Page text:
Hey there, time traveller!
This article was published 7/4/2013 (1386 days ago), so information in it may no longer be current.
If audience members attended Camerata Nova's The Full Monte Sunday expecting a musical rendition of the 1997 British hit film about unemployed steel workers forming a male striptease act, they came away surprised -- but likely not disappointed.
What they did get to witness was a first-class performance of Italian composer Claudio Monteverdi's Vespers of 1610, Vespro della Beata Vergine, sung by 20 voices, including soloists, complete with a 13-piece orchestra of mostly period instruments.
In the second of two weekend performances, an eager crowd of close to 500 was riveted to every one of the 26 movements -- a credit to Camerata Nova (CN) and conductor Ross Brownlee. The Vespers may be over 400 years old, but they can move! From tenor Michael Thompson's glorious and powerful opening lines to the final triumphant cadence, the work hummed along with nary a hitch, thanks to solid solo work, gorgeous choral sections and richly textured orchestral playing.
Guest singers Marni Enns, soprano, Kirsten Schellenberg, mezzo-soprano, tenor Doug Pankratz and bass, Kris Kornelsen performed quite dependably throughout the program. Veteran Derek Morphy hasn't lost a step, still commanding at 70-something, but many of the most impressive soloists stepped out of the choir itself.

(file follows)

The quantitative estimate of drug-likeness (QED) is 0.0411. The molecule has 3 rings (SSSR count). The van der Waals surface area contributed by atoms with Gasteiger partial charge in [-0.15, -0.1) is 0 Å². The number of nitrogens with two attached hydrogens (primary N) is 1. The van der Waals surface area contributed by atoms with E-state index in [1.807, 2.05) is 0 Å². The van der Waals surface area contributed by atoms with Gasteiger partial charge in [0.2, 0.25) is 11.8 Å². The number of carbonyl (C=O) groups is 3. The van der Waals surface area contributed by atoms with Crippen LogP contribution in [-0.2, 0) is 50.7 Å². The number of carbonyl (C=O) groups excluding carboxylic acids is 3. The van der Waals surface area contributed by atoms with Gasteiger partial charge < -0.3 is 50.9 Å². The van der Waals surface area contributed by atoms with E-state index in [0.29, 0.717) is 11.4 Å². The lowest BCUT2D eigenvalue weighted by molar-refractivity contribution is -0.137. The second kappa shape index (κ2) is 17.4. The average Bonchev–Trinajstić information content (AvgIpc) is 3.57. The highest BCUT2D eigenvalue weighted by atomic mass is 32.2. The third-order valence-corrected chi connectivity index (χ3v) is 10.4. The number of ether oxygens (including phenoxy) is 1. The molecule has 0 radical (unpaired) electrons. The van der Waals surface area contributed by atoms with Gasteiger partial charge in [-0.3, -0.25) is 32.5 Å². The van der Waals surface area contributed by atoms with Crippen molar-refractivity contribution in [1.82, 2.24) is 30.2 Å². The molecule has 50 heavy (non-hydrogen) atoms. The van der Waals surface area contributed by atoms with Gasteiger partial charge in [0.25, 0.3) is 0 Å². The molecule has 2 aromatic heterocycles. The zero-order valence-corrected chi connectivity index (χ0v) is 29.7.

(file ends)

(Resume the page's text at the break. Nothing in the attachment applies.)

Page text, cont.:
Alto Dan Peasgood had the most prominent role, initially in the motet, Nigra Sum, a passionate and revealing "concerto," the first of four based on love poetry from the Song of Solomon. Peasgood embodied the piece, aptly conveying a range of emotion, his unique timbre and expressiveness assured and convincing.
It was a treat to hear an orchestra with so many early instruments -- not something Winnipeggers hear often. The cornettos are nothing short of extraordinary -- a combination of several instruments yet sounding like no other. The sackbuts added resonance. The string players paid great attention to authentic detail and the portative organ and theorbo brought true 17th-century flavour to the entire program.
This production was a massive undertaking, a labour of love and a great success.
The Full Monte
- Camerata Nova
- Westminster United Church
- April 7 Attendance: 492
- 4 1/2 out of five